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Tuesday, 3 February 2015

The Road less-travelled: A Guerilla Hike

Monday 4th June 2012
'To be a pilgrim …
Or maybe, just now and again, not. The Camino de Santiago, not so long ago an almost forgotten byway for religious eccentrics and spiritual refuseniks, has become a motorway of the soul, travelled by all manner of pilgrims from across the globe.
Sometimes, however, it can get a bit too much and after one particularly trying night in an overcrowded albergue – perhaps better described as a snorers’ convention – I decided to take the road less travelled.
And what a road it is. At Villafranca del Bierzo the Camino divides into three, the ‘official’ route climbing through woodland before joining the senda – a paved path which runs alongside a busy main road for twenty kilometres. The third option, the alluringly named Ruta Dragonte, is spoken of in hushed tones even amongst Camino veterans. Poorly signposted – often not signposted at all – the hospitalero in Villafranca pooh-poohed my idea; a red rag to a bull, if ever there was one.
So, like a contemporary apostate, whilst my fellow pilgrims followed the ubiquitous yellow arrow, I took a tortuously winding road that lead up, through vineyards and orchards, into the cloudless heavens, into the mountains I’d been eyeing lasciviously since crossing the Meseta.
The flat, featureless Meseta, a hiking hell that had almost broken my soul.
The first ascent, to the village of Dragonte itself, was a relatively straightforward affair; I was three weeks into my camino and in good shape. A taxi driver stopped to wish me buen camino, a much-appreciated gesture unless, of course, he was circling like a vulture, anticipating a premature – and lucrative – end to my adventure. Just above the village I paused to savour the view, and the fact that for the first time in 23 days there wasn’t a single pilgrim before or behind; the handful of people I encountered that day were all locals. Everyone talks about ‘forgotten Spain’, this was the cliché come true. The Camino has brought prosperity to villages that would otherwise have been deserted decades ago, here, just a few kilometres away from the main drag, was a rural economy that had changed little since the Franco era.
The path plunged deep into a valley so opulently verdant I might have wandered into my own, private Eden. Through gut instinct or sheer luck – I like to think it was the former – the thin trail finally metamorphosed into a track that took me safely to the village of Vilar de Corales and a reassuring signpost pointing the way to Santiago. It was noon, it was hot, there was plenty more to come.
Down again, up again; down again, up again. By the time I’d scrambled down the steep slope to Herrerías I’d covered thirty kilometres and climbed – and descended – twice the height of Ben Nevis. My fellow pilgrims might have arrived a couple of hours closer to their holy grail, less aching in their leg muscles, but I’d come just a little bit closer to heaven.'

Thus, in 500 words, did I describe my hike along the Camino Francés on Monday 4th June 2012 for a travel-writing competition in The Daily Telegraph; brevity has never been my forte, needless to say my entry was not published. Five hundred words are woefully inadequate to describe the emotions aroused by what was, quite probably, the most memorable day of walking I've ever experienced; five thousand words would barely suffice and I'm willing to wager the price of a bottle of top-notch gin that I'd still be going strong long after the word count had hit five figures.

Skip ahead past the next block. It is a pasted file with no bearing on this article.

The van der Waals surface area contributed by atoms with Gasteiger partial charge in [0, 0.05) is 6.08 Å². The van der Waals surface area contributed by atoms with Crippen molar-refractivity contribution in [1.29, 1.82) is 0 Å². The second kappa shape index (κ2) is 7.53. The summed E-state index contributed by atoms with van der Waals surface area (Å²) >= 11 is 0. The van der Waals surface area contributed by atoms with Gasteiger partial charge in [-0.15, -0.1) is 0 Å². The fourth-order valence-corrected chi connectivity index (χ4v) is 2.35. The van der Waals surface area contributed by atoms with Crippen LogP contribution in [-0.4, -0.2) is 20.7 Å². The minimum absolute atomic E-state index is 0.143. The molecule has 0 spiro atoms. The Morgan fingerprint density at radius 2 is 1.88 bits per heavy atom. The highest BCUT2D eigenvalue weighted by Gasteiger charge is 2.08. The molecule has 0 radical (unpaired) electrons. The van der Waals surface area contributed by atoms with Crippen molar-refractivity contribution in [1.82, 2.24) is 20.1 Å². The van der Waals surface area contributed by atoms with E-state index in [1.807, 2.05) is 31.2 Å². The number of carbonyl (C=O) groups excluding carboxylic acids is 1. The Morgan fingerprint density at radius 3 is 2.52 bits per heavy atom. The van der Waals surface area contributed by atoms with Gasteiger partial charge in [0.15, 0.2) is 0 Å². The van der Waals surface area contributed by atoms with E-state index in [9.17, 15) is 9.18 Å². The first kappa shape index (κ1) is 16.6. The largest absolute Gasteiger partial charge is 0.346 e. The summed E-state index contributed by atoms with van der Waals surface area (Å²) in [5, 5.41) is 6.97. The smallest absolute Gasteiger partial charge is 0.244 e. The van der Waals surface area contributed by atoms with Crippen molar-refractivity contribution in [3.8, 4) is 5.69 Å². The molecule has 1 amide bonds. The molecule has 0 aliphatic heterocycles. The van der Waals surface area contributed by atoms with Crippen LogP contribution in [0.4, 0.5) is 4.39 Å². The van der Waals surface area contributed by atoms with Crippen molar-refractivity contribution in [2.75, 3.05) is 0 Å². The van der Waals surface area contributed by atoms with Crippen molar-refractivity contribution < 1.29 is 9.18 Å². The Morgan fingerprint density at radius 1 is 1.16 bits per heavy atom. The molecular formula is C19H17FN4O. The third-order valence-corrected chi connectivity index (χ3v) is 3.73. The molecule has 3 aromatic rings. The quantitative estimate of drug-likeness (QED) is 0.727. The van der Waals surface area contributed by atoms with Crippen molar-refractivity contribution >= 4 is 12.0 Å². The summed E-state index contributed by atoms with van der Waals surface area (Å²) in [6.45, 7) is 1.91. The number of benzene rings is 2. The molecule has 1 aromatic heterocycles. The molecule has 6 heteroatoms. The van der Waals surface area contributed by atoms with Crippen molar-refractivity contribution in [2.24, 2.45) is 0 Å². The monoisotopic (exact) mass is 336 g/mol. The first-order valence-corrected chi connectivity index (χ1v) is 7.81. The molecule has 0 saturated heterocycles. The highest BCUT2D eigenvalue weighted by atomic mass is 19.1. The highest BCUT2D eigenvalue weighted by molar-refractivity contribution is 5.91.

It would be safe to say that on that day, three years ago, this thesis was born; when it underwent that crucial transition from a nebulous collection of thoughts conceived, many years ago, during my undergraduate studies, to a living, breathing entity which, given sustenance, might emerge from its pupation into a piece of bona fide academic research.
But more of that anon. Let's return to that day of what I can only describe as perambulatory and spiritual intensity. For the previous 561 kilometres I'd been following, religiously, the ubiquitous yellow arrows that make getting lost virtually impossible. And for the previous 561 kilometres I had, of course, been sharing almost every aspect of the camino with my fellow pilgrims; not just the path itself but the albergues, the dormitories, the bars and restaurants, my own personal space and, in one particular albergue, my body1. By the time I'd reached the town of Ponferrada my patience and tolerance were wearing pretty thin. The hike over the Montes de Leon (the location of the iconic Cruz de Ferro where I made a point of not adding my stone to the growing pile) had been impressive and, for the most part, I'd managed to avoid the hordes and walk solitarily. After 561 km I was becoming a avowed anti-pilgrim and re-identified myself as a born-again hiker.
In Ponferrada I encountered the pilgrim masses once more, and they seemed to have multiplied. From here the camino crosses the Hoya de Bierzo, a wide plain surrounded by mountains; pilgrims are herded together again and the path winds its way on or around a main road, as it does on much of the Camino Frances.